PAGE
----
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					Credit Cards
Why get a credit card? The main reason is to establish a good credit rating which will enable you to borrow money for a car or a house at a lower rate. Having a lower rate on a mortgage can save big bucks!

7%?

8%?

9%

Let’s look at the difference between what you would pay for a 30-year $200,000 mortgage with interest rates of 7%, 8% and 9%.

Use Excel to find the monthly payment for a $200,000 30-year mortgage with a 7% annual interest rate. $1330.60

The total amount paid by you for this mortgage over 30 years is $479,016. How was this amount determined?

Big Difference!
Interest Rate 7% Total Cost of $200,000 Mortgage $479,016

8%

$531,551

9%

$579,330

Credit Cards
However, do not get a credit card if you are not mature enough to handle it wisely. If you do not handle your credit card wisely you will foolishly pay lots of unnecessary finance charges and late charges and other charges as well. You will also create a bad credit rating for yourself which will make you pay lots of extra interest on mortgages, as we saw above, and car loans also.

Finance Charges
Assume that you have carried over a $2000 balance from the Previous month. Never get in this situation! If you make no new purchases but can’t send in a check for the whole $2000 to reach them by the payment due date, how much interest will you be charged for this month? Suppose the card issuer charges a 15.99% APR, annual percentage rate, 0.1599/12 = .013325 = 1.3325 % is the monthly interest rate. The finance charge is the monthly interest rate times the balance 0.013325($2000) = $26.65 Of course if you make additional charges during the month, you will pay finance charges, interest, on that money as well.

Finance Charges

What would the monthly finance charge be for a balance of $850 with an APR of 22.99%?

Finance Charges aren’t your biggest problem!

Late Charges and Over-Credit Limit charges are likely to be more costly than finance charges.

A single late payment can doom you.
Late Payments So what happens if you are late with a payment? Nothing good! • You will pay a late fee of $35 or more. • Your APR can increase sharply even if it is a “fixed” APR. For many credit cards, your low introductory“fixed” APR will be replaced by an APR of 30% or more due to a single late payment. Payments are “late” if they are received by the lender later than the due date. It doesn’t matter if you got it in the mail on a day that you thought should have been early enough. Better to make your payments on line. If using the mail, allow lots of time! Read the fine print on your credit card agreement!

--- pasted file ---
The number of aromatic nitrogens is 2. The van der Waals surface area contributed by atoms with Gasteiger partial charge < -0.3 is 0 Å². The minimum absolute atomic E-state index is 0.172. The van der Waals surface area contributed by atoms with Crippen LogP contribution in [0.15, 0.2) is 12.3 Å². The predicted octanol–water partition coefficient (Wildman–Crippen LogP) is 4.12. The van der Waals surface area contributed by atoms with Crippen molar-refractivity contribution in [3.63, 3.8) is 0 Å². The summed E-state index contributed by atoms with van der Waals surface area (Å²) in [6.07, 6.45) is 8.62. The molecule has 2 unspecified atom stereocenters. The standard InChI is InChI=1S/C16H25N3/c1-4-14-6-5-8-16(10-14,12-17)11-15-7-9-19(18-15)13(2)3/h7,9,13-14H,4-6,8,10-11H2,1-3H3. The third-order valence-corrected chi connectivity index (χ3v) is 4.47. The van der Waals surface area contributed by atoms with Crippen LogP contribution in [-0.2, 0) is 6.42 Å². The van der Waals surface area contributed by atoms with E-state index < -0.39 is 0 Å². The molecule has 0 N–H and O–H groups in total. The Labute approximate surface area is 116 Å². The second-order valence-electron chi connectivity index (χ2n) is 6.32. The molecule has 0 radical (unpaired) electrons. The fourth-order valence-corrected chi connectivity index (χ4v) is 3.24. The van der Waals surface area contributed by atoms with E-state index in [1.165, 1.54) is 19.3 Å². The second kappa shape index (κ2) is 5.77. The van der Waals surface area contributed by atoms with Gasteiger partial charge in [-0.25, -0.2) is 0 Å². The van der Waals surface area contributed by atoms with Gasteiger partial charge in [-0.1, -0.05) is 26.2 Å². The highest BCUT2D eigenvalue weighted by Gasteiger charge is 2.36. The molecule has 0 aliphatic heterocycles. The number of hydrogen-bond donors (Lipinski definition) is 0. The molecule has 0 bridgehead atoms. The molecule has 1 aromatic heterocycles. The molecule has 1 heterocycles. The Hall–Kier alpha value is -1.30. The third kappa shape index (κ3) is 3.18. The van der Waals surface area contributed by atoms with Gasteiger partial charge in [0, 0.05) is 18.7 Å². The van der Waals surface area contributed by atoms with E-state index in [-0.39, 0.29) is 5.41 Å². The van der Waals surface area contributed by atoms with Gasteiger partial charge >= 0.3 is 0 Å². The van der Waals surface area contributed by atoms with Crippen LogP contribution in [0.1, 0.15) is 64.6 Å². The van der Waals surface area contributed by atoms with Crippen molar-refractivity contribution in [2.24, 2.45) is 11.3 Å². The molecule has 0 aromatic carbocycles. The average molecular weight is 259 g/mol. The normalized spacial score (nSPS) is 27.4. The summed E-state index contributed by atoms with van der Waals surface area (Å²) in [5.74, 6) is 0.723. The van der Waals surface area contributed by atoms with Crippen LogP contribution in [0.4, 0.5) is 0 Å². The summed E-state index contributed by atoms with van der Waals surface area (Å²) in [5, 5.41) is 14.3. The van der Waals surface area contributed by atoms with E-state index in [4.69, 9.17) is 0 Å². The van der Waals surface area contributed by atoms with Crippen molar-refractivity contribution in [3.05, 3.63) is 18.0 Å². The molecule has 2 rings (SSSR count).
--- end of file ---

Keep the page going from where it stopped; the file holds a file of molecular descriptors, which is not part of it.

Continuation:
Over-Credit Limit fee?!?
The Credit-limit trap If you exceed your credit limit you will pay an over-the-limit fee and your APR will increase as well. Some issuers will intentionally give user a relatively low credit limit, say, $300. Users can interpret this “limit” as meaning that when their credit-card purchases exceed $300, they won’t be able to use the card. Not so! The issuer is hoping that you will, in fact, exceed the $300 in order to impose both Over-Limit fees and a higher APR.

Annual Percentage Rate (APR) for Purchases Variable APR: See explanation 1 below for Default APR and 2 for Variable-Rate Information.

16.99%

Default APR: Up to 29.99% for all Purchase, Balance Transfer, and Cash Advance balances if late or overlimit. This is not a variable rate. See 1 below for explanation.

Transaction fee for Balance Transfers, non-online Direct Deposits and Check Cash Advances: 4% of each such cash advance (minimum $10, maximum $90). Transaction fee for Bank and ATM Cash Advances and online Direct Deposits: 4% of each such cash advance (minimum $5). Transaction fee for Overdraft Protection Bank Cash Advances (if enrolled): 4% of each such cash advance (minimum $5). Transaction fee for Cash Equivalents: 5% of each such cash advance (minimum $25). Late Fee: $35.

Overlimit Fee: $35.

“We reserve the right to change the APRs in our discretion, including, for example, the margins.”

?!?